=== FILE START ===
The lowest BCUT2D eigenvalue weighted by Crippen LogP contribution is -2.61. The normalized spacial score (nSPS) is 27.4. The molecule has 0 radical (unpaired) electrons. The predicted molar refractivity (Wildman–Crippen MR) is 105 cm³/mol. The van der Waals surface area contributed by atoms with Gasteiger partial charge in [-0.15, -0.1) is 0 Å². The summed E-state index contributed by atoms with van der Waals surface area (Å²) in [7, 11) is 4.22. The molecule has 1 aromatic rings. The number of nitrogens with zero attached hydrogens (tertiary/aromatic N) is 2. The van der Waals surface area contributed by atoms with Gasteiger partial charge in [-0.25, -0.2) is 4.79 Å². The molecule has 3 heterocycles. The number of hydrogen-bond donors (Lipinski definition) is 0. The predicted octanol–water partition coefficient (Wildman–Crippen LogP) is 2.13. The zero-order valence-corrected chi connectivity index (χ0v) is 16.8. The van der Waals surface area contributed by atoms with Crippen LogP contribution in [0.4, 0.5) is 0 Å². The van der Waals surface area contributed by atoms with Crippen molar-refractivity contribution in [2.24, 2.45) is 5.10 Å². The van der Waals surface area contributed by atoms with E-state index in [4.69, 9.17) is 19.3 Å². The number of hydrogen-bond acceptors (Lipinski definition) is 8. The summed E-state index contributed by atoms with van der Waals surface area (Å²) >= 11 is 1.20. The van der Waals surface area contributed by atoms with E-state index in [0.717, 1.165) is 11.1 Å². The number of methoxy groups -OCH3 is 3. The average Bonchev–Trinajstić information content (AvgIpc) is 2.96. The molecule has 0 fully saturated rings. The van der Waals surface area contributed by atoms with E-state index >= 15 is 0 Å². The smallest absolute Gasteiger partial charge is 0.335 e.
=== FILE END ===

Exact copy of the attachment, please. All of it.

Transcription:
The lowest BCUT2D eigenvalue weighted by Crippen LogP contribution is -2.61. The normalized spacial score (nSPS) is 27.4. The molecule has 0 radical (unpaired) electrons. The predicted molar refractivity (Wildman–Crippen MR) is 105 cm³/mol. The van der Waals surface area contributed by atoms with Gasteiger partial charge in [-0.15, -0.1) is 0 Å². The summed E-state index contributed by atoms with van der Waals surface area (Å²) in [7, 11) is 4.22. The molecule has 1 aromatic rings. The number of nitrogens with zero attached hydrogens (tertiary/aromatic N) is 2. The van der Waals surface area contributed by atoms with Gasteiger partial charge in [-0.25, -0.2) is 4.79 Å². The molecule has 3 heterocycles. The number of hydrogen-bond donors (Lipinski definition) is 0. The predicted octanol–water partition coefficient (Wildman–Crippen LogP) is 2.13. The zero-order valence-corrected chi connectivity index (χ0v) is 16.8. The van der Waals surface area contributed by atoms with Crippen LogP contribution in [0.4, 0.5) is 0 Å². The van der Waals surface area contributed by atoms with Crippen molar-refractivity contribution in [2.24, 2.45) is 5.10 Å². The van der Waals surface area contributed by atoms with E-state index in [4.69, 9.17) is 19.3 Å². The number of hydrogen-bond acceptors (Lipinski definition) is 8. The summed E-state index contributed by atoms with van der Waals surface area (Å²) >= 11 is 1.20. The van der Waals surface area contributed by atoms with E-state index in [0.717, 1.165) is 11.1 Å². The number of methoxy groups -OCH3 is 3. The average Bonchev–Trinajstić information content (AvgIpc) is 2.96. The molecule has 0 fully saturated rings. The van der Waals surface area contributed by atoms with E-state index >= 15 is 0 Å². The smallest absolute Gasteiger partial charge is 0.335 e.